Microsoft‘s Continuum has most likely sparked the imagination of many a developer. To be fair, it’s not alone or even original. Ubuntu showed off its Convergence idea long before Windows 10 even hit the scene, a dream that has started to become reality with the bq M10 tablet. Now a hitherto unknown group of developers have revealed what they call Maru OS, which brings a touch of Convergence/Continuum to Android. The difference is that you actually have two operating systems on the same device.
With both Microsoft’s Continuum for Phones and Ubuntu’s Convergence, a device, usually a smartphone, runs only one OS, Windows 10 or Ubuntu Touch, respectively. The form of these platforms depend on where content is displayed. On a smarpthone, it takes the form of, well, a smartphone. When connected to a larger external display, the user interface expands to a desktop-like presentation. Whether or not you have access to regular desktop apps depends on the implementation.
Maru’s switching between phone and desktop interface does depend on the display as well. Where it differs, however, is that it isn’t a simple UI switch but a full OS switch. On its own, it runs Android, based on 5.1 Lollipop that Maru OS developers advertise to be ship with zero bloatware, which is true to some extent. It does come with Google Play Store, so installing apps won’t be a problem.
When you connect the phone to an external HDMI display, a different OS kicks in, one based on Debian GNU/Linux. It isn’t immediately evident which implementation Maru has opted to use, but one that quickly comes to mind is a chroot-based method some Linux power users will most likely be familiar with. Here, Maru presents a full and real desktop experience that will be familiar with those who use the GNOME desktop environment. Unlike Continuum, you won’t be limited to apps designed specifically for “universal” use. What you can use on a Linux desktop is available to you, provided Debian has the software packages for them (hint: they almost always do). From word processing to even hardcore tasks like programming or running a web server, all those are supported. Your only limit is the phone’s hardware.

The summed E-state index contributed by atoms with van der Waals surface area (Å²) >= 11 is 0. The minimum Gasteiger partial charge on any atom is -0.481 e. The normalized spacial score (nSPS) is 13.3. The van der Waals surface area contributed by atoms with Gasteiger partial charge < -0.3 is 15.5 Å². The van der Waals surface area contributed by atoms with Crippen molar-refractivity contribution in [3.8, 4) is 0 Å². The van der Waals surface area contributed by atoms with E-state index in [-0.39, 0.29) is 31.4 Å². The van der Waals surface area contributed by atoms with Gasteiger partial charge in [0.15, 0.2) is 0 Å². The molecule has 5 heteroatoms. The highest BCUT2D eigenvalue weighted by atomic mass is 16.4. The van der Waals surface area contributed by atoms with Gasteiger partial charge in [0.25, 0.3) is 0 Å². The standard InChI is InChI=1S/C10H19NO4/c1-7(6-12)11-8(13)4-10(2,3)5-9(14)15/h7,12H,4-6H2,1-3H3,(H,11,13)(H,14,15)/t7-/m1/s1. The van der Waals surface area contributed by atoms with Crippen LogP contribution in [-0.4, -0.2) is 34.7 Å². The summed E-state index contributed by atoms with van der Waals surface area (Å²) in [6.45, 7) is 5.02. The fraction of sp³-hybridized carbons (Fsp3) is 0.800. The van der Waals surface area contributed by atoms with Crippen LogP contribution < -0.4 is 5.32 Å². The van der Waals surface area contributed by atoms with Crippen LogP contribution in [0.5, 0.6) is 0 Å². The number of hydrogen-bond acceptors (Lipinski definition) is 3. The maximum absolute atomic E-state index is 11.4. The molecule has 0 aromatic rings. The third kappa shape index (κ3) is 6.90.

For the time being, that means a Nexus 5, a smartphone that runs on a Snapdragon 800 and has only 2 GB of RAM, which might not be enough for some of the heavier tasks. Installing Maru on it is also something regular Android users wouldn’t want to do, because it is practically the same as installing a custom ROM, which means flashing and wiping the device. And finally, Maru’s desktop switch only works with a wired HDMI connection, so no cheating with a Chromecast. The OS is still in beta, so those limitations might disappear later on.
SOURCE: Maru OS